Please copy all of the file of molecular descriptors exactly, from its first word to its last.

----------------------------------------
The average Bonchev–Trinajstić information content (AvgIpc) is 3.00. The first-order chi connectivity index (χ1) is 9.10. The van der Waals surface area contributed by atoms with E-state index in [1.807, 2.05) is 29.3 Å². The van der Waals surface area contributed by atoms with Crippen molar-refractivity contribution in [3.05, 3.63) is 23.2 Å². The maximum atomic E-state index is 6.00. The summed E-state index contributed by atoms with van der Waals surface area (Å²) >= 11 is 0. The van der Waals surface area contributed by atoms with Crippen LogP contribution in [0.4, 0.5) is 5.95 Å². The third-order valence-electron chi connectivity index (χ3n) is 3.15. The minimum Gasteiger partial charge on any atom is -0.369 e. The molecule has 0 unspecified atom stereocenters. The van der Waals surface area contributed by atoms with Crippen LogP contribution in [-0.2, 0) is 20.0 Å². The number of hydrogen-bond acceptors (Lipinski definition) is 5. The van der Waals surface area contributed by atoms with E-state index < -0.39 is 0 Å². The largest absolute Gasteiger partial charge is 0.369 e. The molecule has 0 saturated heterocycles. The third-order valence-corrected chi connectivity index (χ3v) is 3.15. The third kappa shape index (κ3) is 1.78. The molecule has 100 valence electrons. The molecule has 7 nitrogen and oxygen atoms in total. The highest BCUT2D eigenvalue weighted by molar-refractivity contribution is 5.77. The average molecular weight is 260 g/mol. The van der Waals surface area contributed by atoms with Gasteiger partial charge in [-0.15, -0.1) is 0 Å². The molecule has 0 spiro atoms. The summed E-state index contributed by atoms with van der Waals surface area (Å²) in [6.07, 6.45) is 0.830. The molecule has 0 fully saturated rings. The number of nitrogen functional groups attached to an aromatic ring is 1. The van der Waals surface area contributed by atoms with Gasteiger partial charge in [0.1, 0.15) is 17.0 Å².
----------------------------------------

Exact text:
The average Bonchev–Trinajstić information content (AvgIpc) is 3.00. The first-order chi connectivity index (χ1) is 9.10. The van der Waals surface area contributed by atoms with E-state index in [1.807, 2.05) is 29.3 Å². The van der Waals surface area contributed by atoms with Crippen molar-refractivity contribution in [3.05, 3.63) is 23.2 Å². The maximum atomic E-state index is 6.00. The summed E-state index contributed by atoms with van der Waals surface area (Å²) >= 11 is 0. The van der Waals surface area contributed by atoms with Crippen LogP contribution in [0.4, 0.5) is 5.95 Å². The third-order valence-electron chi connectivity index (χ3n) is 3.15. The minimum Gasteiger partial charge on any atom is -0.369 e. The molecule has 0 unspecified atom stereocenters. The van der Waals surface area contributed by atoms with Crippen LogP contribution in [-0.2, 0) is 20.0 Å². The number of hydrogen-bond acceptors (Lipinski definition) is 5. The van der Waals surface area contributed by atoms with E-state index < -0.39 is 0 Å². The largest absolute Gasteiger partial charge is 0.369 e. The molecule has 0 saturated heterocycles. The third-order valence-corrected chi connectivity index (χ3v) is 3.15. The third kappa shape index (κ3) is 1.78. The molecule has 100 valence electrons. The molecule has 7 nitrogen and oxygen atoms in total. The highest BCUT2D eigenvalue weighted by molar-refractivity contribution is 5.77. The average molecular weight is 260 g/mol. The van der Waals surface area contributed by atoms with Gasteiger partial charge in [-0.15, -0.1) is 0 Å². The molecule has 0 spiro atoms. The summed E-state index contributed by atoms with van der Waals surface area (Å²) in [6.07, 6.45) is 0.830. The molecule has 0 fully saturated rings. The number of nitrogen functional groups attached to an aromatic ring is 1. The van der Waals surface area contributed by atoms with Gasteiger partial charge in [0.1, 0.15) is 17.0 Å².